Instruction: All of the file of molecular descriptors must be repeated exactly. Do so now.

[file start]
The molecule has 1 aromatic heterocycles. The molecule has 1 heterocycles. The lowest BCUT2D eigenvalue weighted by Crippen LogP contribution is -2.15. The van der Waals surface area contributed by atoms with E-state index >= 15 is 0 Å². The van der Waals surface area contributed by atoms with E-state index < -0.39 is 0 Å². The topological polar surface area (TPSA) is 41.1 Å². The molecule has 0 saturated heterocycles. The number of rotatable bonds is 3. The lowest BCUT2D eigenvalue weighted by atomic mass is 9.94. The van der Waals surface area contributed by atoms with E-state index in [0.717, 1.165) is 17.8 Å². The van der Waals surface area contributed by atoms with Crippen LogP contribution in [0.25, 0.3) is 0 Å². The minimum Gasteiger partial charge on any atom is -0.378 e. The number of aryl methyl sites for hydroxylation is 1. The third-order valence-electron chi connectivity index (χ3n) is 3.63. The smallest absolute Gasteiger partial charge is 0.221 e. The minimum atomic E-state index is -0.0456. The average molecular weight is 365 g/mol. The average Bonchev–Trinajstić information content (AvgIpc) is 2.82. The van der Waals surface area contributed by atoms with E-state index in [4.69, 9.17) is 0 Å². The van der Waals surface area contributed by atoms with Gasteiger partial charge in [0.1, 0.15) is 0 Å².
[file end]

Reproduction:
The molecule has 1 aromatic heterocycles. The molecule has 1 heterocycles. The lowest BCUT2D eigenvalue weighted by Crippen LogP contribution is -2.15. The van der Waals surface area contributed by atoms with E-state index >= 15 is 0 Å². The van der Waals surface area contributed by atoms with E-state index < -0.39 is 0 Å². The topological polar surface area (TPSA) is 41.1 Å². The molecule has 0 saturated heterocycles. The number of rotatable bonds is 3. The lowest BCUT2D eigenvalue weighted by atomic mass is 9.94. The van der Waals surface area contributed by atoms with E-state index in [0.717, 1.165) is 17.8 Å². The van der Waals surface area contributed by atoms with Crippen LogP contribution in [0.25, 0.3) is 0 Å². The minimum Gasteiger partial charge on any atom is -0.378 e. The number of aryl methyl sites for hydroxylation is 1. The third-order valence-electron chi connectivity index (χ3n) is 3.63. The smallest absolute Gasteiger partial charge is 0.221 e. The minimum atomic E-state index is -0.0456. The average molecular weight is 365 g/mol. The average Bonchev–Trinajstić information content (AvgIpc) is 2.82. The van der Waals surface area contributed by atoms with E-state index in [4.69, 9.17) is 0 Å². The van der Waals surface area contributed by atoms with Gasteiger partial charge in [0.1, 0.15) is 0 Å².